TORONTO—Businesses with less than 100 employees created 42 per cent of new jobs in Canada between 2010 and 2016, according to the latest CIBC Capital Markets report.
That figure was up from 30 per cent of new jobs created in the period between 2000 and 2010.
While self-employment has risen noticeably slower than paid-employment since the beginning of the decade, the report found that Canadian small- and medium-sized enterprises have been creating a more significant share of jobs since 2010.
“Beyond the threshold of five employees, there is a clear positive correlation between size and growth, with larger firms within the SME spectrum seeing progressively stronger growth recently,” said Benjamin Tal, deputy chief economist, CIBC.
In 2016, more than 350,000 businesses were created and just under 300,000 exited. The rate of businesses entering the economy relative to total businesses has been on the decline since 2004, but the exit rate has been more stable—despite the impact of the fall in oil prices a couple of years ago.
“Small business optimism has been grinding higher since bottoming out early last year and appears headed back to levels seen prior to the oil price shock. With the Canadian economy in recovery mode, the environment for small businesses remains constructive,” Tal said.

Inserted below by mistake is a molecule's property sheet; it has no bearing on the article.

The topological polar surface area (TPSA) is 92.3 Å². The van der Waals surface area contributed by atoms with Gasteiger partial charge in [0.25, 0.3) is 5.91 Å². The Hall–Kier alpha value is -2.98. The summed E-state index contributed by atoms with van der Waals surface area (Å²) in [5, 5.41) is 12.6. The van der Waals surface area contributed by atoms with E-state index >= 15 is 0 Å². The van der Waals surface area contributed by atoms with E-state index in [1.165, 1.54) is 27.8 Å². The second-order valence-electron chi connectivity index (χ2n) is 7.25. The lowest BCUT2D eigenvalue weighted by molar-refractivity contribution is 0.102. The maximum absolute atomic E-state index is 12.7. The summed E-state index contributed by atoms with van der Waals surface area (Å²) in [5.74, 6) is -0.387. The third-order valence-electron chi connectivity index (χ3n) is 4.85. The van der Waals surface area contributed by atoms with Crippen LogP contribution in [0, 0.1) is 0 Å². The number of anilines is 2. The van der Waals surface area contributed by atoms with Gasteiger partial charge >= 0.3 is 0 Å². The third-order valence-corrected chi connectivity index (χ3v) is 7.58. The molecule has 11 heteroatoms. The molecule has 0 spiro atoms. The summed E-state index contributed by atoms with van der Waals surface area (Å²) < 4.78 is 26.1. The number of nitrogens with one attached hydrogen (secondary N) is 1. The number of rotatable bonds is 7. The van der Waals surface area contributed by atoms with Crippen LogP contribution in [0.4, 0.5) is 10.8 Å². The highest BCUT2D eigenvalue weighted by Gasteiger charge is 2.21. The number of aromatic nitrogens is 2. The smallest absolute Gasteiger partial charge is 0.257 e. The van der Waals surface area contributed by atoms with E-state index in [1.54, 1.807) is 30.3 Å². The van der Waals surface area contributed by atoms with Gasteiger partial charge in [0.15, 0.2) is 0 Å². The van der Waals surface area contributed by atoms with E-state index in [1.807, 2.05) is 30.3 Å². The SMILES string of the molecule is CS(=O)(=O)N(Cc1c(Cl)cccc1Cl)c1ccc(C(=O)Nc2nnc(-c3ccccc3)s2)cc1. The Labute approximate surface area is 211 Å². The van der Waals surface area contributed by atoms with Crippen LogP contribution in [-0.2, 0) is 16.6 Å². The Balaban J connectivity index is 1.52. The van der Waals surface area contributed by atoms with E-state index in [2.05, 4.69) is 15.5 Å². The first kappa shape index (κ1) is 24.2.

Room to Improve
CIBC Capital Markets says the World Bank ranks Canada as one of the best places to start a new business, due to access to capital and a favourable tax regime, but the investment bank’s report highlights several gaps.
Canadians aged 25 to 39 represent less than 15 per cent of small business owners and 10 per cent of medium-sized business owners. Canadians aged 50 to 64, by comparison, represent 47 per cent of small business owners and 51 per cent of medium-sized business owners.
“One reason for this discrepancy could be related to their access to financing. Remember that companies with younger owners face much more difficulty when trying to externally fund their business,” Tal said.
The report also sees women as an untapped resource in the SME space, representing less than 20 per cent of majority ownership in this sector.
Canadian SMEs have also been slow to expand revenue sources outside of Canada and North America.
“Currently, only 10 per cent of SMEs are involved in any sort of exporting at all, and roughly 90 per cent of those companies are sending their wares to the U.S. In the current political environment, it has become a risky proposition to focus solely on the U.S. market,” Tal said.
The report notes that there is room to increase the ratio of Canadian goods and services being exported to Asia and Latin America.
According to Tal, “The age of digital connection has made it much easier to send Canada’s high-end service exports all over the world, something many SMEs could benefit from.”